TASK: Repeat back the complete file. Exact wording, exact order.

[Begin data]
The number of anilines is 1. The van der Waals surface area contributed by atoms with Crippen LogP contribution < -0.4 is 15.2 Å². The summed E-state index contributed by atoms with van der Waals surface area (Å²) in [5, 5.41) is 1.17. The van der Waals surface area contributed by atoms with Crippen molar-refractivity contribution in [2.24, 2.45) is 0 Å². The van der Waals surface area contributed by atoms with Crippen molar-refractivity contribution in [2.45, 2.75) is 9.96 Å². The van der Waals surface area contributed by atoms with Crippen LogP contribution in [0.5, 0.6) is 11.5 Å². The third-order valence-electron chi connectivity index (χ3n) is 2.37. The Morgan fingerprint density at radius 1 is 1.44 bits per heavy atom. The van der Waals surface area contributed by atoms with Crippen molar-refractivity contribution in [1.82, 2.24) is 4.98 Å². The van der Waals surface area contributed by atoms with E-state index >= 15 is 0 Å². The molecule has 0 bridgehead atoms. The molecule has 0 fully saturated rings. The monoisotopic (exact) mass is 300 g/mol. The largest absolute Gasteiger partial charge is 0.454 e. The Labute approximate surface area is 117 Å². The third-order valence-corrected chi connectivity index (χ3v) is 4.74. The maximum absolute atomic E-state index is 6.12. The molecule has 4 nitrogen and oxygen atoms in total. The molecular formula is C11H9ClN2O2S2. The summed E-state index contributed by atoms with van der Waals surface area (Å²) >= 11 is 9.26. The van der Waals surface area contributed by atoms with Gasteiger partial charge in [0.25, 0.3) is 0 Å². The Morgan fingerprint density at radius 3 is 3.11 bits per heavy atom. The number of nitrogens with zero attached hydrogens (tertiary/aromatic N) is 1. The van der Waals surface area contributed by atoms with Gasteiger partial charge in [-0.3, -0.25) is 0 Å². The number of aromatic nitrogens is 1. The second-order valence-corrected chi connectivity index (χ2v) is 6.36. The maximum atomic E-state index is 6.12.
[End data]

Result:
The number of anilines is 1. The van der Waals surface area contributed by atoms with Crippen LogP contribution < -0.4 is 15.2 Å². The summed E-state index contributed by atoms with van der Waals surface area (Å²) in [5, 5.41) is 1.17. The van der Waals surface area contributed by atoms with Crippen molar-refractivity contribution in [2.24, 2.45) is 0 Å². The van der Waals surface area contributed by atoms with Crippen molar-refractivity contribution in [2.45, 2.75) is 9.96 Å². The van der Waals surface area contributed by atoms with Crippen LogP contribution in [0.5, 0.6) is 11.5 Å². The third-order valence-electron chi connectivity index (χ3n) is 2.37. The Morgan fingerprint density at radius 1 is 1.44 bits per heavy atom. The van der Waals surface area contributed by atoms with Crippen molar-refractivity contribution in [1.82, 2.24) is 4.98 Å². The van der Waals surface area contributed by atoms with E-state index >= 15 is 0 Å². The molecule has 0 bridgehead atoms. The molecule has 0 fully saturated rings. The monoisotopic (exact) mass is 300 g/mol. The largest absolute Gasteiger partial charge is 0.454 e. The Labute approximate surface area is 117 Å². The third-order valence-corrected chi connectivity index (χ3v) is 4.74. The maximum absolute atomic E-state index is 6.12. The molecule has 4 nitrogen and oxygen atoms in total. The molecular formula is C11H9ClN2O2S2. The summed E-state index contributed by atoms with van der Waals surface area (Å²) >= 11 is 9.26. The van der Waals surface area contributed by atoms with Gasteiger partial charge in [0.25, 0.3) is 0 Å². The Morgan fingerprint density at radius 3 is 3.11 bits per heavy atom. The number of nitrogens with zero attached hydrogens (tertiary/aromatic N) is 1. The van der Waals surface area contributed by atoms with Gasteiger partial charge in [-0.3, -0.25) is 0 Å². The number of aromatic nitrogens is 1. The second-order valence-corrected chi connectivity index (χ2v) is 6.36. The maximum atomic E-state index is 6.12.